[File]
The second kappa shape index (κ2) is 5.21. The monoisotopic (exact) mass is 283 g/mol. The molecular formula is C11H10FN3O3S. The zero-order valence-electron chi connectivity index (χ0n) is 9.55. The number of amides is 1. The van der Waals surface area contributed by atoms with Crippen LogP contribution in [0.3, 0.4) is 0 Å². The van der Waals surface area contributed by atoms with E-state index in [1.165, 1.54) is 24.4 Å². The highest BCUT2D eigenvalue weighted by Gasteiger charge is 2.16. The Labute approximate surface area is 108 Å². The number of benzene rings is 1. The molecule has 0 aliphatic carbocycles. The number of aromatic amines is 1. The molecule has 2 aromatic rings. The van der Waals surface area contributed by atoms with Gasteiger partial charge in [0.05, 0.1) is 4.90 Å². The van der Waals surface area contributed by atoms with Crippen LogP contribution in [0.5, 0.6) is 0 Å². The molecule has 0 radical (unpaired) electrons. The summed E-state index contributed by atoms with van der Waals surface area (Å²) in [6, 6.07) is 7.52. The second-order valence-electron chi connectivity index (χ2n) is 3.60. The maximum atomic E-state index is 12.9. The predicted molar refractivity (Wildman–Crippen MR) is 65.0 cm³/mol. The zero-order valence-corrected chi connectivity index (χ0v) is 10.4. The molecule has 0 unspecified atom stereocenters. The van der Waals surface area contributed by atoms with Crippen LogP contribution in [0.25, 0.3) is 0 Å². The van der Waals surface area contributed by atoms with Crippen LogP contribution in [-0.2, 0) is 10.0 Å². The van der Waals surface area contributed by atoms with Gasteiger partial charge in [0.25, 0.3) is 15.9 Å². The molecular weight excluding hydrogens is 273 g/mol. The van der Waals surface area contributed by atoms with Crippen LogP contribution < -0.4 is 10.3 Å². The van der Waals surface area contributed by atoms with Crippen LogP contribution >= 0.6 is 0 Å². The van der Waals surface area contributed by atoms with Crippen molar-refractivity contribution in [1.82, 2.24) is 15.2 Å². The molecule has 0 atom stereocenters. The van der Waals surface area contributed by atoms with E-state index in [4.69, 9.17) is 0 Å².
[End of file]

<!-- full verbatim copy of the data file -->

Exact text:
The second kappa shape index (κ2) is 5.21. The monoisotopic (exact) mass is 283 g/mol. The molecular formula is C11H10FN3O3S. The zero-order valence-electron chi connectivity index (χ0n) is 9.55. The number of amides is 1. The van der Waals surface area contributed by atoms with Crippen LogP contribution in [0.3, 0.4) is 0 Å². The van der Waals surface area contributed by atoms with E-state index in [1.165, 1.54) is 24.4 Å². The highest BCUT2D eigenvalue weighted by Gasteiger charge is 2.16. The Labute approximate surface area is 108 Å². The number of benzene rings is 1. The molecule has 0 aliphatic carbocycles. The number of aromatic amines is 1. The molecule has 2 aromatic rings. The van der Waals surface area contributed by atoms with Gasteiger partial charge in [0.05, 0.1) is 4.90 Å². The van der Waals surface area contributed by atoms with Crippen LogP contribution in [0.5, 0.6) is 0 Å². The molecule has 0 radical (unpaired) electrons. The summed E-state index contributed by atoms with van der Waals surface area (Å²) in [6, 6.07) is 7.52. The second-order valence-electron chi connectivity index (χ2n) is 3.60. The maximum atomic E-state index is 12.9. The predicted molar refractivity (Wildman–Crippen MR) is 65.0 cm³/mol. The zero-order valence-corrected chi connectivity index (χ0v) is 10.4. The molecule has 0 unspecified atom stereocenters. The van der Waals surface area contributed by atoms with Crippen LogP contribution in [0.25, 0.3) is 0 Å². The van der Waals surface area contributed by atoms with Crippen LogP contribution in [-0.2, 0) is 10.0 Å². The van der Waals surface area contributed by atoms with Gasteiger partial charge in [0.25, 0.3) is 15.9 Å². The molecular weight excluding hydrogens is 273 g/mol. The van der Waals surface area contributed by atoms with Crippen LogP contribution < -0.4 is 10.3 Å². The van der Waals surface area contributed by atoms with Crippen LogP contribution >= 0.6 is 0 Å². The van der Waals surface area contributed by atoms with Crippen molar-refractivity contribution in [1.82, 2.24) is 15.2 Å². The molecule has 0 atom stereocenters. The van der Waals surface area contributed by atoms with E-state index in [4.69, 9.17) is 0 Å².